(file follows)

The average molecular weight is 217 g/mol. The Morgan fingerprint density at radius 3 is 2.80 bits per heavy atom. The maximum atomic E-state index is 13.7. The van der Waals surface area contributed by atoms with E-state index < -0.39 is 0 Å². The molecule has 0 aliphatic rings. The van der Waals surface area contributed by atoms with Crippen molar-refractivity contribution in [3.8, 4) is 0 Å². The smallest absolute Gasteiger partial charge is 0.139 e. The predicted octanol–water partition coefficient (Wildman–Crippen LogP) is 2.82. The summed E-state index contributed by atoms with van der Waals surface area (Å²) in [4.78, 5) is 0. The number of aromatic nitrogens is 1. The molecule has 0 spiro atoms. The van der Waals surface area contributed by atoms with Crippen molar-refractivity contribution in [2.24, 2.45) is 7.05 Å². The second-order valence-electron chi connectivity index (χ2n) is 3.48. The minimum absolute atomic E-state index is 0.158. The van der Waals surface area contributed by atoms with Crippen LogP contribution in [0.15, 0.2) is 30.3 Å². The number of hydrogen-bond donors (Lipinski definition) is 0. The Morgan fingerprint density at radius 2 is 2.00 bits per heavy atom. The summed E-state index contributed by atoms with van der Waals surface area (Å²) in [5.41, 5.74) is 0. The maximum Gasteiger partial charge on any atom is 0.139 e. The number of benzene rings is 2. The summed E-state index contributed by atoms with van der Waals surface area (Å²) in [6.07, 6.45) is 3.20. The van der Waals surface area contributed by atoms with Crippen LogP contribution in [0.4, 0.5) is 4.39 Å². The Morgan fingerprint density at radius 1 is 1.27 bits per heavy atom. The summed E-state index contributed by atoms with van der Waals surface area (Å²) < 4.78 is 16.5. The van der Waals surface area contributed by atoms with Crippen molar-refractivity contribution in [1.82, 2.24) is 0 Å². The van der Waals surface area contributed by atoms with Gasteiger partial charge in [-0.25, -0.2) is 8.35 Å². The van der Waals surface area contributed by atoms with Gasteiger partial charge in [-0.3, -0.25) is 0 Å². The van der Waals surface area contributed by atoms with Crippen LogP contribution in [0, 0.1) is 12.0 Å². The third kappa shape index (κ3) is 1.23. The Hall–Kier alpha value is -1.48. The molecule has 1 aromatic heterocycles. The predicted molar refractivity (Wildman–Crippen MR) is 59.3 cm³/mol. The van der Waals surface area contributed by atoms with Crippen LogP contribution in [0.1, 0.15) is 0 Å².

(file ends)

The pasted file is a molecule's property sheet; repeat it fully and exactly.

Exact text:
The average molecular weight is 217 g/mol. The Morgan fingerprint density at radius 3 is 2.80 bits per heavy atom. The maximum atomic E-state index is 13.7. The van der Waals surface area contributed by atoms with E-state index < -0.39 is 0 Å². The molecule has 0 aliphatic rings. The van der Waals surface area contributed by atoms with Crippen molar-refractivity contribution in [3.8, 4) is 0 Å². The smallest absolute Gasteiger partial charge is 0.139 e. The predicted octanol–water partition coefficient (Wildman–Crippen LogP) is 2.82. The summed E-state index contributed by atoms with van der Waals surface area (Å²) in [4.78, 5) is 0. The number of aromatic nitrogens is 1. The molecule has 0 spiro atoms. The van der Waals surface area contributed by atoms with Crippen molar-refractivity contribution in [2.24, 2.45) is 7.05 Å². The second-order valence-electron chi connectivity index (χ2n) is 3.48. The minimum absolute atomic E-state index is 0.158. The van der Waals surface area contributed by atoms with Crippen LogP contribution in [0.15, 0.2) is 30.3 Å². The number of hydrogen-bond donors (Lipinski definition) is 0. The Morgan fingerprint density at radius 2 is 2.00 bits per heavy atom. The summed E-state index contributed by atoms with van der Waals surface area (Å²) in [5.41, 5.74) is 0. The maximum Gasteiger partial charge on any atom is 0.139 e. The number of benzene rings is 2. The summed E-state index contributed by atoms with van der Waals surface area (Å²) in [6.07, 6.45) is 3.20. The van der Waals surface area contributed by atoms with Crippen LogP contribution in [0.4, 0.5) is 4.39 Å². The Morgan fingerprint density at radius 1 is 1.27 bits per heavy atom. The summed E-state index contributed by atoms with van der Waals surface area (Å²) < 4.78 is 16.5. The van der Waals surface area contributed by atoms with Crippen molar-refractivity contribution in [1.82, 2.24) is 0 Å². The van der Waals surface area contributed by atoms with Gasteiger partial charge in [-0.25, -0.2) is 8.35 Å². The van der Waals surface area contributed by atoms with Gasteiger partial charge in [-0.3, -0.25) is 0 Å². The van der Waals surface area contributed by atoms with Crippen LogP contribution in [0, 0.1) is 12.0 Å². The third kappa shape index (κ3) is 1.23. The Hall–Kier alpha value is -1.48. The molecule has 1 aromatic heterocycles. The predicted molar refractivity (Wildman–Crippen MR) is 59.3 cm³/mol. The van der Waals surface area contributed by atoms with Crippen LogP contribution in [0.1, 0.15) is 0 Å².